The increase in F0 can be interpreted as indicating irreversible damage to PSII caused by uncontrolled dissipation of heat that produces an excess of excitation energy (Bussotti et al., 2011). The increase in F0 may have contributed to values close to the control values for the fluorescence intensities measured at 2 ms (F2ms or the J step). In this case, for leaves exposed to mild temperatures, the accumulation of QA- occurs due to the energy cascade initiated after the illumination of a sample that was adapted to the dark. However, the fact that the fluorescence intensity at F2ms approaches values very close to those found at temperatures of 25 and 30°C, even when the leaf discs are exposed to 45°C. This may be explained by the nearly constant concentration of reduced QA, which is located in the very close surroundings of the reduced plastoquinone pool, even in the dark.

The fluorescence intensity at step I (F30ms) and at step P (FM) or, rather, the partial and total reductions of the plastoquinone B pool (QB- and QB2-), respectively, in addition to the accumulation of QA-, exhibited greater values when the leaf discs were exposed to 25, 30 and 35°C, indicating a rapid increase in the polyphasic Chl a fluorescence which reflects an accumulation of the reduced states (Mathur et al., 2011). In addition, studies of the I-P phase of the fluorescence kinetics reflect the size of the pool of final acceptors on the PSI acceptor side (Strasser et al., 2004). However, the lowest fluorescence intensity at step P (or FM) observed under thermal stress, represented in this study by the temperatures of 40 and 45°C, may be due to an increase in kN and, therefore, in an increase of the dissipated energy flux.

Under thermal stress, the decrease in jPo = FV/FM = kP/(kP+kN) = 1/(1+ (kN/kP)) = 1/(1 + 1/(kP/kN)) where kP/kN = FV/F0 is decreasing (Table 1), reflecting damage to PSII (Chen and Cheng, 2009). These results are similar to those observed in rice leaves (Yamane et al., 1997) and in the leaves and peels of apples (Chen and Cheng, 2009). The drop in jEo may indicate the slowdown of QA reduction, and the jEo decrease corresponds to an increase in the relative variable fluorescence at step J (2ms) (Figure 1). This is likely caused by the accumulation of reduced QA (Bussotti et al., 2011).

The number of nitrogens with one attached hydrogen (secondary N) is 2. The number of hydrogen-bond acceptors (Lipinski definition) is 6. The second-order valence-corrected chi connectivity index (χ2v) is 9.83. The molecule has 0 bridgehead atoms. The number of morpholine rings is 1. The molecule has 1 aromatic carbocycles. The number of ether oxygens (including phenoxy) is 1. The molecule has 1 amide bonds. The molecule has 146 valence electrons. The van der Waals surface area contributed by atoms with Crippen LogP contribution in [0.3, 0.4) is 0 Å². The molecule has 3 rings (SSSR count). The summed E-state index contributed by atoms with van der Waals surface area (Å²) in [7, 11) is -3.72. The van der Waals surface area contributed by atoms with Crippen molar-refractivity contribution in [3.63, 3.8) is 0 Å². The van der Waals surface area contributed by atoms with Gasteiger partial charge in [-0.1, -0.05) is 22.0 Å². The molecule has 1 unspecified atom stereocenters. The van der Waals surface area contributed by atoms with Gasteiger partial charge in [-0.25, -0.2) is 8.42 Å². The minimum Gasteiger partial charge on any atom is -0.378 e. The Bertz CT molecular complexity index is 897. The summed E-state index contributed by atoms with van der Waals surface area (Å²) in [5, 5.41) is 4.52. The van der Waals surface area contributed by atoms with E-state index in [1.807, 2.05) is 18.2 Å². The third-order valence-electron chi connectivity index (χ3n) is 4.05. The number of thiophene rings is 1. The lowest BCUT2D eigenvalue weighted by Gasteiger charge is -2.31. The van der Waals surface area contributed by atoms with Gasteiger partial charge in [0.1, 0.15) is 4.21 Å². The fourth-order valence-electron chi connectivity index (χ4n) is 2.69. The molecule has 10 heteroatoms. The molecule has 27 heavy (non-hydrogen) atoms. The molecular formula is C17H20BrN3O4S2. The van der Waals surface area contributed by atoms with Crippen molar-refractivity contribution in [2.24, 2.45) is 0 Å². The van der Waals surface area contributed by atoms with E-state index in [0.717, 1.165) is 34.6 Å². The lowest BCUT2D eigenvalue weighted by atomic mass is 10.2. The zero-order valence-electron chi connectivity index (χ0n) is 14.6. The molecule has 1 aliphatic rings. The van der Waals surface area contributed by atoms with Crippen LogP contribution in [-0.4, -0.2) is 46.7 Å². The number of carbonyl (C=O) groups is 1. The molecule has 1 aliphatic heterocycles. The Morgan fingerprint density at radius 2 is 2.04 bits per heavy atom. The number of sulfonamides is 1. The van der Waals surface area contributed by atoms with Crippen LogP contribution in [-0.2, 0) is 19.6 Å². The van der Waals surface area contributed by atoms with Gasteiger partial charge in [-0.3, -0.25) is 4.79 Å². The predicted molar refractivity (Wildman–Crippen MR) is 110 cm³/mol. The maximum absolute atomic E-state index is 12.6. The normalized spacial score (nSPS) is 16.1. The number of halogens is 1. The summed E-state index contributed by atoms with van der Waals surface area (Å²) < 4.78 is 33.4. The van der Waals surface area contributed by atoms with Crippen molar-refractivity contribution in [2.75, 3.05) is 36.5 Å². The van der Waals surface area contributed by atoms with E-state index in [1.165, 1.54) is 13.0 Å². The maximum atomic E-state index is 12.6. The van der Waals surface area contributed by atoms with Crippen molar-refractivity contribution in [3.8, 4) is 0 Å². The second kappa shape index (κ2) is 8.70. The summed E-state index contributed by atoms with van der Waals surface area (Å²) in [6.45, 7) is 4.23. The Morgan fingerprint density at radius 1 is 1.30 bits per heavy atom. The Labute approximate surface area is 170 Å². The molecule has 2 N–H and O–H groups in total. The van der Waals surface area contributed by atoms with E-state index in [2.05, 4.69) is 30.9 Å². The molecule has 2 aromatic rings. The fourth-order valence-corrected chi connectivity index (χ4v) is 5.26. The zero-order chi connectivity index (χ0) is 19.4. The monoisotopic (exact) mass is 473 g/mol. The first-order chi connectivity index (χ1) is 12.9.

The lowest values of jRo may occur due to an increase in the efficiency of electron transport from PQH2 to the final electron receptors of PSI, dRo. However, because the high temperature affects the PSI side donors, the efficiency with which an electron moves from the electron acceptors of the intersystem to the final acceptors of PSI was negatively affected, which contributed to this result.

The lower values of PIABS may have been caused by the absorption of energy by inactive reaction centres, which results in lower RC/ABS values, in addition to a lower photochemical yield and a reduction in the yield of electron transport from QA- to the intersystem electron acceptors (Table).

The greater amplitude of the L-band, revealed by the difference between the relative variable fluorescence values between the steps O and K, is an indicator of the lower connectivity or less grouping of the PSII units (Yusuf et al., 2010). Furthermore, the connectivity between PSII units increases the use of excitation energy and is a significant factor for the stability of the photosynthetic system (Strasser et al., 2004), which suggests that the photosynthetic system can remain stable even after exposure to a temperature of 30°C. Therefore, the appearance of the L-band is an effect that reflects a deviation from the stability of the system, which agrees with the concept of stress proposed by Strasser (1988), who describes stress as any established condition in which the forces of the system are outside of their ideal thermodynamic optimal states.